Knowing very well that nature is intricately woven into our identity, our economy, our politics, our views of the environment, and even our own personal development, how can we effectively inform and connect the current generation of young people with nature and inspire them to seize its power in their everyday lives? But even before we can make such a move, we need to question whether young people, who are increasingly becoming more urbanised, disenfranchised, and statistically poorer than older generations, are aware of their significant role in nature conservation and in ensuring sustainable communities.
In 1968, Baba Dioum stated that, “In the end, we will conserve only what we love. We will love only what we understand. We will understand only what we are taught’. Despite meagre, there is evidence of teaching (and learning) about nature, connecting to (loving) nature, and participating in its conservation among the current generation of young people. Since the Tbilisi Conference in 1977, there has been an evolution of environmental education in learning institutions; education and communication initiatives within conservation institutions; as well as within the business community. Environmental education is built on the principles of awareness creation, knowledge sharing, attitude change, skills development and participation in addressing environmental challenges. Indeed, this effort has paid off as it forms the basis for the incredible initiatives under the sustainable development discourse to date.
But learning and teaching is never enough. Dioum emphasized the need to fall in love. In recent years, this connection has been echoed at several international meetings such as the 2014 World Parks Congress with one of the thematic areas being Inspiring a New Generation, the Salzburg Global Seminar, Session 557 resulting in the Salzburg Challenge for Nature, Health and a New Urban Generation, as well as the new Campaign by the IUCN-CEC #NatureForAll ahead of the 2016 World Conservation Congress in Hawaii. Loving or appreciating nature is, however, relative to one’s experience of it. Many young people living in urban areas have almost no connection with nature. They spend time in the busy cities seeking work or attending school; buy their food from the supermarkets, which are far removed from the farmlands; and their experiences of nature are reduced to tech-based entertainment in the urban areas. While many will be aware of green spaces, the cost of visiting and the perceived risk of being in these places keeps them away from doing so. On the other hand, in most cities, the available green spaces in cities have not been maintained to provide the serenity that young people would connect with. Pollution, waste dumping, and encroachment by developers turns these green spaces into grey spots – not ideal to inspire love for nature.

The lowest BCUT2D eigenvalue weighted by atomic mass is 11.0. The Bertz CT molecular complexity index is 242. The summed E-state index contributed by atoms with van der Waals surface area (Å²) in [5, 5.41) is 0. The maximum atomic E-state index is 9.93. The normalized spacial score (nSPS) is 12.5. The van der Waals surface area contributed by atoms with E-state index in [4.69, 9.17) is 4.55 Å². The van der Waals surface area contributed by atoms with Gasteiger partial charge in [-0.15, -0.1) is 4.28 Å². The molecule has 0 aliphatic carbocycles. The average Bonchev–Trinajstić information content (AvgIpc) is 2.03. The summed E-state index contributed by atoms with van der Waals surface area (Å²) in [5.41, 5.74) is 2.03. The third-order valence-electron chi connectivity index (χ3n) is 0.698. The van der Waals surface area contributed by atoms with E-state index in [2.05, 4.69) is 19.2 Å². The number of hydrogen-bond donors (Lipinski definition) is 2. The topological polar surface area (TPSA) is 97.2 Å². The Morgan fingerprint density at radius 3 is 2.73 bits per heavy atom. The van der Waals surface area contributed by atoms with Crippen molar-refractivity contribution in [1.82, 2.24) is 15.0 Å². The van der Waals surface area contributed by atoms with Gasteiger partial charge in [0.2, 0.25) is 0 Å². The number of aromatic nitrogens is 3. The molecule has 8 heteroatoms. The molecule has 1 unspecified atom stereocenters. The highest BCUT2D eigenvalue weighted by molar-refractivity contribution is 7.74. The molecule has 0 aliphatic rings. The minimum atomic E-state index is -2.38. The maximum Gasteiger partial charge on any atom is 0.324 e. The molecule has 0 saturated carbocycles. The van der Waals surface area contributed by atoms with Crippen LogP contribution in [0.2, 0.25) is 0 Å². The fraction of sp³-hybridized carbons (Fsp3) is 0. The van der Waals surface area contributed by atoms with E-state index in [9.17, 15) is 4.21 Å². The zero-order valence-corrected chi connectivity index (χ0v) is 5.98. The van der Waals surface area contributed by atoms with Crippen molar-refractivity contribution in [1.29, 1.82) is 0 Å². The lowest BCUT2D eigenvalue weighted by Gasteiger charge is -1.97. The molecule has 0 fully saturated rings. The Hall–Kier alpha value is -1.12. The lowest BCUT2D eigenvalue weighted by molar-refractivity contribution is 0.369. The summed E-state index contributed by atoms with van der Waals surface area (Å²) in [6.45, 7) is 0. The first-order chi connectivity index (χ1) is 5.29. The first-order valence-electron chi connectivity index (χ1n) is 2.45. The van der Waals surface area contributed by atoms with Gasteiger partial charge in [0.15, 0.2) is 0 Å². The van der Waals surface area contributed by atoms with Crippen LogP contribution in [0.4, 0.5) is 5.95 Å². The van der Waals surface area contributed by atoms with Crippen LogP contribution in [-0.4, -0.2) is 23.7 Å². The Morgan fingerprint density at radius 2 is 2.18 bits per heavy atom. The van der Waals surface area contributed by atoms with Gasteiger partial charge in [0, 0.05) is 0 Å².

This notwithstanding, researchers argue that, when we are aware, we fall in love with nature, to either protect from current degradation, or conserve it. Indeed, there is increasing evidence across the world that young people are motivated to conserve nature either because they are inspired by previous actions of others in conservation, or because they cannot accept to lose their green spaces. In Kenya, where I have conducted research with university students over the last four years, their environmental clubs were at the forefront of protesting against the grabbing of Karura Forest, now a major green space in Nairobi. They also contributed to the cleaning up of Nairobi River, which now boasts a tree-line along its riparian, which used to be a dumpsite less than ten years ago. In Beirut, Mohamad Ayoub, is leading an incredible youth organisation, Nahnoo, that makes use of natural spaces as platforms for self-development and self-expression. A study led by Prof. Staeheli at Durham University on youth citizenship has revealed that green spaces indeed shape the identities of young people in relation to the prevailing socio-economic and political conditions. In Zimbabwe, a Rhodes Scholar, Qhelile Xolani, is rehabilitating the Greenwood Park in Harare with an aim of connecting more urban dwellers with nature and enabling them to live healthier lives in the city.
Such initiatives are pointers to the learning, the love, and the action of young people towards nature conservation. What is now needed is to make explicit the multiple benefits of connecting to nature. While green spaces become active learning environments, and a place where youth identities are shaped, they also are important sources of their livelihoods. They shape their career trajectories – as environmental activists, as educators, but also as social/green entrepreneurs who can create viable businesses from their initiatives. At a time when livelihoods are becoming more diversified, yet remaining more uncertain, nature-based solutions to youth employment are a great impetus to both conservation efforts and socio-economic well-being of countries.
Grace Mwaura (Kenya & St. Hilda’s 2011) is currently a Programme Associate with Climate Interactive and a non-residential Research Fellow with African Centre for Technology Studies (ACTS). She completed a DPhil in Geography and the Environment at Oxford on the subject of greening youth livelihoods in contemporary Africa.